The Ultra-Thin Vacheron Constantin Overseas replica is indeed a very flat watch, with a case thickness of 7.5 mm (and a diameter of 40 mm). The movement is the Vacheron caliber 1120, which, as we mentioned in our earlier introductory coverage of this watch at the SIHH, started life in 1967 as the result of a collaborative movement development program which involved Jaeger-LeCoultre, Audemars Piguet, Vacheron Constantin, and Patek Philippe; AP, VC, and Patek all used the movement under different caliber designations, with Jaeger-LeCoultre producing it as the JLC caliber 920, although JLC has never actually used the movement in their own watches.
We first saw the Vacheron Constantin Overseas Ultra-Thin at the SIHH last January, and at the time, our impressions based on the brief exposure afforded by a meeting in the middle of a busy trade show were limited to “seems nice, pretty expensive, too bad it’s not in steel.” To a certain extent those are still the impressions I have of the watch, but after a week of wearing it, they’ve become (I hope) more nuanced. Let’s look at what it’s like to live with one of the most austere (and pricey) time-only watches in the world.
Unlike many ultra-thin watches, which more often than not come on straps and are extremely light in the hand, as well as virtually unnoticeable on the wrist, the Overseas Ultra-Thin has a palpable heft to it. Given the slender profile, it’s not an unpleasant sensation at all; there is just enough weight to the watch, on its bracelet, that you’re aware of its presence, and when you combine that with the suppleness and beauty of execution of the bracelet, putting the Overseas Ultra-Thin on for the first time is very much a “wow” experience. Right from the outset, the Overseas Ultra-Thin is an extremely seductive Vacheron Constantin replica watch.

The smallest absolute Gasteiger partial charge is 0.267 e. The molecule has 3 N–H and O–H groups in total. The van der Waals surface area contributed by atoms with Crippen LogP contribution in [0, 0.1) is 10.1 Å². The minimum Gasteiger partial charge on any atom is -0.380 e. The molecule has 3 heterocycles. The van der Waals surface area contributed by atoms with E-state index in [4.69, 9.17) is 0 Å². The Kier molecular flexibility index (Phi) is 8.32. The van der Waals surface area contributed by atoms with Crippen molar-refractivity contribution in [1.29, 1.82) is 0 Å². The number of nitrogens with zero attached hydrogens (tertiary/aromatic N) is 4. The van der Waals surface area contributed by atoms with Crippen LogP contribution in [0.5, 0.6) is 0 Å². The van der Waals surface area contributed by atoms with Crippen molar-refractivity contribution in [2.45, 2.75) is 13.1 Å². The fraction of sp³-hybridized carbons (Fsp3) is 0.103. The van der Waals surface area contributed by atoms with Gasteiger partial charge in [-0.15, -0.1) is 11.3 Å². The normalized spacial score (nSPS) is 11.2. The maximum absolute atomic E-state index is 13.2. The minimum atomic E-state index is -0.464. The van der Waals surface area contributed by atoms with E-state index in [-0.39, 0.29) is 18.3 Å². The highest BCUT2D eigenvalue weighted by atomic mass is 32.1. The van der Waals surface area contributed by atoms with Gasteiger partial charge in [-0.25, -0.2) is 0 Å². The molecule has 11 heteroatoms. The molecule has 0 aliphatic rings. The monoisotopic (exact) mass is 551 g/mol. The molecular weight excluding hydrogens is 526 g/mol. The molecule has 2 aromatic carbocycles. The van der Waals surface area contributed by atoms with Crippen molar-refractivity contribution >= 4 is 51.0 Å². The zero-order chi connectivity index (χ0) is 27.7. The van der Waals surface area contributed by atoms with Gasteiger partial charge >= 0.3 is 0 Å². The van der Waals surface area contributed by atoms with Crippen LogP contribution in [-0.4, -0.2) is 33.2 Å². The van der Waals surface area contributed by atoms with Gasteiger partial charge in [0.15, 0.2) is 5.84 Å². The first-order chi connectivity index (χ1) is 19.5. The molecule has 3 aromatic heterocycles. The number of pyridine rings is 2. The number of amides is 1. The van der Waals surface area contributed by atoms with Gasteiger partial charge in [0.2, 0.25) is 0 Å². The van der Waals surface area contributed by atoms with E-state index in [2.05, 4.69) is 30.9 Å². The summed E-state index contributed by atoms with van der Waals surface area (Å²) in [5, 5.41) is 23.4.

The movement was at the time of its launch in 1967 the thinnest full rotor self-winding movement in the world, and rather amazingly, it remains the holder of that record today, 49 years later. Naturally, it’s mostly been used in watches notable for their slim profiles. The thinnest watch from Vacheron using this movement isn’t the Overseas Ultra-Thin, but rather, the Historiques Ultra-Thin 1968, a square-cased wristwatch with a case thickness of 5.4 mm, water resistant to 3 bar/30 meters. Audemars Piguet’s Jules Audemars Extra Thin, which uses the same movement, is 6.7 mm x 41 mm; the Royal Oak Extra Thin, which uses the caliber 2121 – the same movement as the VC1120/AP2120, but with the addition of the date – is 8.1 mm thick, at 39 mm in diameter, with a water resistance of 50 m
It’s fine enough to be suitable for pretty much any occasion I can imagine short of by-the-book white tie (and you might be able to get away with it even then). It’s also, interestingly enough, quite robust for an ultra-thin watch, as befits its membership in the Overseas family. It’s antimagnetic, to a degree – there’s no full soft-iron enclosure but there is a soft iron casing ring, which provides, if not a similar degree of protection as a full inner case and dial, at least some degree of protection (in the same way a full enclosure would: by providing a preferred pathway for magnetic field lines). It’s even rated to 5 bar/50 meters water resistance.
The mens fake Vacheron Constantin Overseas Ultra-Thin, on the other hand, comes very, very close to being an unequivocal yes in terms of not only being a watch you could wear every day, but also a watch you would want to wear every day.